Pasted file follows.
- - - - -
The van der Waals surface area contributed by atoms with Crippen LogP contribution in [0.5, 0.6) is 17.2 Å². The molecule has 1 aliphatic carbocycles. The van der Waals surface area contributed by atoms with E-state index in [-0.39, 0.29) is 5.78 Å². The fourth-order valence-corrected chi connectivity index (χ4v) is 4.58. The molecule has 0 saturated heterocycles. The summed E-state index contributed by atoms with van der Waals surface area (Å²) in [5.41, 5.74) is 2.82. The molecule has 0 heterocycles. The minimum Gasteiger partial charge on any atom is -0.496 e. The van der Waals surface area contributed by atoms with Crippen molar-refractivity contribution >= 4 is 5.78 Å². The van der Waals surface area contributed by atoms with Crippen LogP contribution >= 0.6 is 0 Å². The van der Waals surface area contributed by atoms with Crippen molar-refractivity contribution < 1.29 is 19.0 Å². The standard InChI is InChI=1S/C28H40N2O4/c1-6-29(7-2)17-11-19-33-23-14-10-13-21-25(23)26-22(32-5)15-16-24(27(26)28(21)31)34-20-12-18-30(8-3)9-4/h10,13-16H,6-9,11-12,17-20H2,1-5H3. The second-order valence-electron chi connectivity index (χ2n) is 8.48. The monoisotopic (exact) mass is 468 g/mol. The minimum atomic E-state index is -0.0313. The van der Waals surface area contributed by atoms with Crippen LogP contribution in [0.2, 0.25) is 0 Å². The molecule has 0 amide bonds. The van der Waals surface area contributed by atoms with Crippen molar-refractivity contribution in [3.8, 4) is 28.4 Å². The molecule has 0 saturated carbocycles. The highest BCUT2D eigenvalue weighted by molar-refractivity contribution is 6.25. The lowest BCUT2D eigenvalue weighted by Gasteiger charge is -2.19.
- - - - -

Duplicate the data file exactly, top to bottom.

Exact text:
The van der Waals surface area contributed by atoms with Crippen LogP contribution in [0.5, 0.6) is 17.2 Å². The molecule has 1 aliphatic carbocycles. The van der Waals surface area contributed by atoms with E-state index in [-0.39, 0.29) is 5.78 Å². The fourth-order valence-corrected chi connectivity index (χ4v) is 4.58. The molecule has 0 saturated heterocycles. The summed E-state index contributed by atoms with van der Waals surface area (Å²) in [5.41, 5.74) is 2.82. The molecule has 0 heterocycles. The minimum Gasteiger partial charge on any atom is -0.496 e. The van der Waals surface area contributed by atoms with Crippen molar-refractivity contribution >= 4 is 5.78 Å². The van der Waals surface area contributed by atoms with Crippen LogP contribution >= 0.6 is 0 Å². The van der Waals surface area contributed by atoms with Crippen molar-refractivity contribution < 1.29 is 19.0 Å². The standard InChI is InChI=1S/C28H40N2O4/c1-6-29(7-2)17-11-19-33-23-14-10-13-21-25(23)26-22(32-5)15-16-24(27(26)28(21)31)34-20-12-18-30(8-3)9-4/h10,13-16H,6-9,11-12,17-20H2,1-5H3. The second-order valence-electron chi connectivity index (χ2n) is 8.48. The monoisotopic (exact) mass is 468 g/mol. The minimum atomic E-state index is -0.0313. The van der Waals surface area contributed by atoms with Crippen LogP contribution in [0.2, 0.25) is 0 Å². The molecule has 0 amide bonds. The van der Waals surface area contributed by atoms with Crippen molar-refractivity contribution in [3.8, 4) is 28.4 Å². The molecule has 0 saturated carbocycles. The highest BCUT2D eigenvalue weighted by molar-refractivity contribution is 6.25. The lowest BCUT2D eigenvalue weighted by Gasteiger charge is -2.19.